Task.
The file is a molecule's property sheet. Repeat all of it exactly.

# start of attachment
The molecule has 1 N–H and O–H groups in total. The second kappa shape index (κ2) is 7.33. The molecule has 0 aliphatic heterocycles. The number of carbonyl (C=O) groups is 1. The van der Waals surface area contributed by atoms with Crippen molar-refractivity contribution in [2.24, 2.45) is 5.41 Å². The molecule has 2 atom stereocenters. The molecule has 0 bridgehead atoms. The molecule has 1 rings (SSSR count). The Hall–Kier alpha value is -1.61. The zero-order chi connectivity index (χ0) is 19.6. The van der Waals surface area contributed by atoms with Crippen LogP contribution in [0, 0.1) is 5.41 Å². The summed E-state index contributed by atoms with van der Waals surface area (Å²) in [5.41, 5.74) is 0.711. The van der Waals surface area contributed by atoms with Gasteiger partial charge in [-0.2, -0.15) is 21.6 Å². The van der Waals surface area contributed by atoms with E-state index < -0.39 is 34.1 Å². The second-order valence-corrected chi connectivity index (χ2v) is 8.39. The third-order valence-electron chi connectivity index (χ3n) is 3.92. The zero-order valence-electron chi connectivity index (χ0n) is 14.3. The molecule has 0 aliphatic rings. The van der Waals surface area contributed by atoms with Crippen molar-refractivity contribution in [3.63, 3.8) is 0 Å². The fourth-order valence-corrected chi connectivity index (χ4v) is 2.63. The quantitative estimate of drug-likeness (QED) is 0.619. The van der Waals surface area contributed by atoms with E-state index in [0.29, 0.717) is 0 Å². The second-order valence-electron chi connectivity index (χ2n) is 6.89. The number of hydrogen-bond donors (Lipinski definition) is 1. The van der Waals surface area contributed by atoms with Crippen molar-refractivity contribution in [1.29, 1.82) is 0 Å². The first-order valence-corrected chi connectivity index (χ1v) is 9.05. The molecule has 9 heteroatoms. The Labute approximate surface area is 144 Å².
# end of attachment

The molecule has 1 N–H and O–H groups in total. The second kappa shape index (κ2) is 7.33. The molecule has 0 aliphatic heterocycles. The number of carbonyl (C=O) groups is 1. The van der Waals surface area contributed by atoms with Crippen molar-refractivity contribution in [2.24, 2.45) is 5.41 Å². The molecule has 2 atom stereocenters. The molecule has 0 bridgehead atoms. The molecule has 1 rings (SSSR count). The Hall–Kier alpha value is -1.61. The zero-order chi connectivity index (χ0) is 19.6. The van der Waals surface area contributed by atoms with Crippen LogP contribution in [0, 0.1) is 5.41 Å². The summed E-state index contributed by atoms with van der Waals surface area (Å²) in [5.41, 5.74) is 0.711. The van der Waals surface area contributed by atoms with Gasteiger partial charge in [-0.2, -0.15) is 21.6 Å². The van der Waals surface area contributed by atoms with E-state index < -0.39 is 34.1 Å². The second-order valence-corrected chi connectivity index (χ2v) is 8.39. The third-order valence-electron chi connectivity index (χ3n) is 3.92. The zero-order valence-electron chi connectivity index (χ0n) is 14.3. The molecule has 0 aliphatic rings. The van der Waals surface area contributed by atoms with Crippen molar-refractivity contribution in [3.63, 3.8) is 0 Å². The fourth-order valence-corrected chi connectivity index (χ4v) is 2.63. The quantitative estimate of drug-likeness (QED) is 0.619. The van der Waals surface area contributed by atoms with E-state index in [0.29, 0.717) is 0 Å². The second-order valence-electron chi connectivity index (χ2n) is 6.89. The number of hydrogen-bond donors (Lipinski definition) is 1. The van der Waals surface area contributed by atoms with Crippen molar-refractivity contribution in [1.29, 1.82) is 0 Å². The first-order valence-corrected chi connectivity index (χ1v) is 9.05. The molecule has 9 heteroatoms. The Labute approximate surface area is 144 Å².